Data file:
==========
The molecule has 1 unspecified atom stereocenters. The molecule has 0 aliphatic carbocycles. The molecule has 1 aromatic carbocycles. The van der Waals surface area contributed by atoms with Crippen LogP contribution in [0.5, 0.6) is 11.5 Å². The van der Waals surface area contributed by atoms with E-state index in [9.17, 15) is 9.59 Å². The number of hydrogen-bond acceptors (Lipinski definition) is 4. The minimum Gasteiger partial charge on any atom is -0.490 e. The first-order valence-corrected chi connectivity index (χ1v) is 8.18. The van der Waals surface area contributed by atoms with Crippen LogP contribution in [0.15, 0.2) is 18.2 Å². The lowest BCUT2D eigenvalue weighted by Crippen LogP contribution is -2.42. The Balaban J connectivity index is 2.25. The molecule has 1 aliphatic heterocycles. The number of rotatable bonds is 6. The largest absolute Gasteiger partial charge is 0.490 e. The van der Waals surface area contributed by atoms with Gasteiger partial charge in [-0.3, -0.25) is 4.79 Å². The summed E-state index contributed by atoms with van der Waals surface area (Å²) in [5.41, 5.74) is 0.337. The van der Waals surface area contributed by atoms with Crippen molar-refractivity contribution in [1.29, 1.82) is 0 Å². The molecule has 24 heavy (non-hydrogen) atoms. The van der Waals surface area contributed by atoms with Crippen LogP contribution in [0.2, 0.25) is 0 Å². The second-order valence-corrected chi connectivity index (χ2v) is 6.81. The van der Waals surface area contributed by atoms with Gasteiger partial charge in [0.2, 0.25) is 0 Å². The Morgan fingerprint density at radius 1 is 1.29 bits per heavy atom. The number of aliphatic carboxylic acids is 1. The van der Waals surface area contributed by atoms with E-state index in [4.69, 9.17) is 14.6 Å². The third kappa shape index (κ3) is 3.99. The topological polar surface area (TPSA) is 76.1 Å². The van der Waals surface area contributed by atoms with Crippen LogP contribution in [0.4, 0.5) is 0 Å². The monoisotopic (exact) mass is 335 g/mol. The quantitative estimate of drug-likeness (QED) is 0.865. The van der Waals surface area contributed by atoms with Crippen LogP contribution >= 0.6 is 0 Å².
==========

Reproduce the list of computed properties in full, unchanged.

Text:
The molecule has 1 unspecified atom stereocenters. The molecule has 0 aliphatic carbocycles. The molecule has 1 aromatic carbocycles. The van der Waals surface area contributed by atoms with Crippen LogP contribution in [0.5, 0.6) is 11.5 Å². The van der Waals surface area contributed by atoms with E-state index in [9.17, 15) is 9.59 Å². The number of hydrogen-bond acceptors (Lipinski definition) is 4. The minimum Gasteiger partial charge on any atom is -0.490 e. The first-order valence-corrected chi connectivity index (χ1v) is 8.18. The van der Waals surface area contributed by atoms with Crippen LogP contribution in [0.15, 0.2) is 18.2 Å². The lowest BCUT2D eigenvalue weighted by Crippen LogP contribution is -2.42. The Balaban J connectivity index is 2.25. The molecule has 1 aliphatic heterocycles. The number of rotatable bonds is 6. The largest absolute Gasteiger partial charge is 0.490 e. The van der Waals surface area contributed by atoms with Gasteiger partial charge in [-0.3, -0.25) is 4.79 Å². The summed E-state index contributed by atoms with van der Waals surface area (Å²) in [5.41, 5.74) is 0.337. The van der Waals surface area contributed by atoms with Crippen molar-refractivity contribution in [1.29, 1.82) is 0 Å². The molecule has 24 heavy (non-hydrogen) atoms. The van der Waals surface area contributed by atoms with Crippen LogP contribution in [0.2, 0.25) is 0 Å². The second-order valence-corrected chi connectivity index (χ2v) is 6.81. The van der Waals surface area contributed by atoms with Gasteiger partial charge in [0.2, 0.25) is 0 Å². The Morgan fingerprint density at radius 1 is 1.29 bits per heavy atom. The number of aliphatic carboxylic acids is 1. The van der Waals surface area contributed by atoms with E-state index in [4.69, 9.17) is 14.6 Å². The third kappa shape index (κ3) is 3.99. The topological polar surface area (TPSA) is 76.1 Å². The van der Waals surface area contributed by atoms with Crippen LogP contribution in [0.4, 0.5) is 0 Å². The monoisotopic (exact) mass is 335 g/mol. The quantitative estimate of drug-likeness (QED) is 0.865. The van der Waals surface area contributed by atoms with Crippen LogP contribution >= 0.6 is 0 Å².